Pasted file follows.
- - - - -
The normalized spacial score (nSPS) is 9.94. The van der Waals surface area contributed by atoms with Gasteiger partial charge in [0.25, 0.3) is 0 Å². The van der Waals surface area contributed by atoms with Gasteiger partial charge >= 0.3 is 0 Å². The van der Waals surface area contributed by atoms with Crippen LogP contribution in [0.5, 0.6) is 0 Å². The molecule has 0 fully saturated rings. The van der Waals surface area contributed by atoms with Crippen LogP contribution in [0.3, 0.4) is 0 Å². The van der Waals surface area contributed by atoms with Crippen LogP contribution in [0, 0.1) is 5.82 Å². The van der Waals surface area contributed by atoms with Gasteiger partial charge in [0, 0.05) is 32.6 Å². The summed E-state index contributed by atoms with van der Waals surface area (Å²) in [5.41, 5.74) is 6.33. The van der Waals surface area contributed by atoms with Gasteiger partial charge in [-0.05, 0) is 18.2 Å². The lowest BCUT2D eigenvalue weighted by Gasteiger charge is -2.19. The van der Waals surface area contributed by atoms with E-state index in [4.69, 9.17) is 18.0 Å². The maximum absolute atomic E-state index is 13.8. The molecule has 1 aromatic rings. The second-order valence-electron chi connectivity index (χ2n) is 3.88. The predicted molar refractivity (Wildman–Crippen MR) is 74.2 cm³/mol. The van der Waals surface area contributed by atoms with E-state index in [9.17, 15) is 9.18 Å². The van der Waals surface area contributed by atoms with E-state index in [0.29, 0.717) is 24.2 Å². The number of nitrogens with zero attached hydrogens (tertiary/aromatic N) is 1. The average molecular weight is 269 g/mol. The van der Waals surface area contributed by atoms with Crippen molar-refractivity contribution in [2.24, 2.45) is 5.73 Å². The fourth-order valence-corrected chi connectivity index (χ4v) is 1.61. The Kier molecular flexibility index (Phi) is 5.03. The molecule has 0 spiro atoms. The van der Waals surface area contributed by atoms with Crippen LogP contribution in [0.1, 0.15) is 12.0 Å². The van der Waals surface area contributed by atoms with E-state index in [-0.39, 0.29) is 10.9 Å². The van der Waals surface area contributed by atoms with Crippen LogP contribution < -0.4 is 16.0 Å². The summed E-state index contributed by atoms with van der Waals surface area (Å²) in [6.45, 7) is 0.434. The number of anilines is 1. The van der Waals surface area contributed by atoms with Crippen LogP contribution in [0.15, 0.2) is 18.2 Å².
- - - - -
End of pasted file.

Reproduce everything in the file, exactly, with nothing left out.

The normalized spacial score (nSPS) is 9.94. The van der Waals surface area contributed by atoms with Gasteiger partial charge in [0.25, 0.3) is 0 Å². The van der Waals surface area contributed by atoms with Gasteiger partial charge >= 0.3 is 0 Å². The van der Waals surface area contributed by atoms with Crippen LogP contribution in [0.5, 0.6) is 0 Å². The molecule has 0 fully saturated rings. The van der Waals surface area contributed by atoms with Crippen LogP contribution in [0.3, 0.4) is 0 Å². The van der Waals surface area contributed by atoms with Crippen LogP contribution in [0, 0.1) is 5.82 Å². The van der Waals surface area contributed by atoms with Gasteiger partial charge in [0, 0.05) is 32.6 Å². The summed E-state index contributed by atoms with van der Waals surface area (Å²) in [5.41, 5.74) is 6.33. The van der Waals surface area contributed by atoms with Gasteiger partial charge in [-0.05, 0) is 18.2 Å². The lowest BCUT2D eigenvalue weighted by Gasteiger charge is -2.19. The van der Waals surface area contributed by atoms with E-state index in [4.69, 9.17) is 18.0 Å². The maximum absolute atomic E-state index is 13.8. The molecule has 1 aromatic rings. The second-order valence-electron chi connectivity index (χ2n) is 3.88. The predicted molar refractivity (Wildman–Crippen MR) is 74.2 cm³/mol. The van der Waals surface area contributed by atoms with E-state index in [9.17, 15) is 9.18 Å². The van der Waals surface area contributed by atoms with E-state index in [0.29, 0.717) is 24.2 Å². The number of nitrogens with zero attached hydrogens (tertiary/aromatic N) is 1. The average molecular weight is 269 g/mol. The van der Waals surface area contributed by atoms with Crippen molar-refractivity contribution in [2.24, 2.45) is 5.73 Å². The fourth-order valence-corrected chi connectivity index (χ4v) is 1.61. The Kier molecular flexibility index (Phi) is 5.03. The molecule has 0 spiro atoms. The van der Waals surface area contributed by atoms with Crippen LogP contribution in [0.1, 0.15) is 12.0 Å². The van der Waals surface area contributed by atoms with E-state index in [-0.39, 0.29) is 10.9 Å². The van der Waals surface area contributed by atoms with Crippen LogP contribution < -0.4 is 16.0 Å². The summed E-state index contributed by atoms with van der Waals surface area (Å²) in [6.45, 7) is 0.434. The number of anilines is 1. The van der Waals surface area contributed by atoms with Crippen LogP contribution in [0.15, 0.2) is 18.2 Å².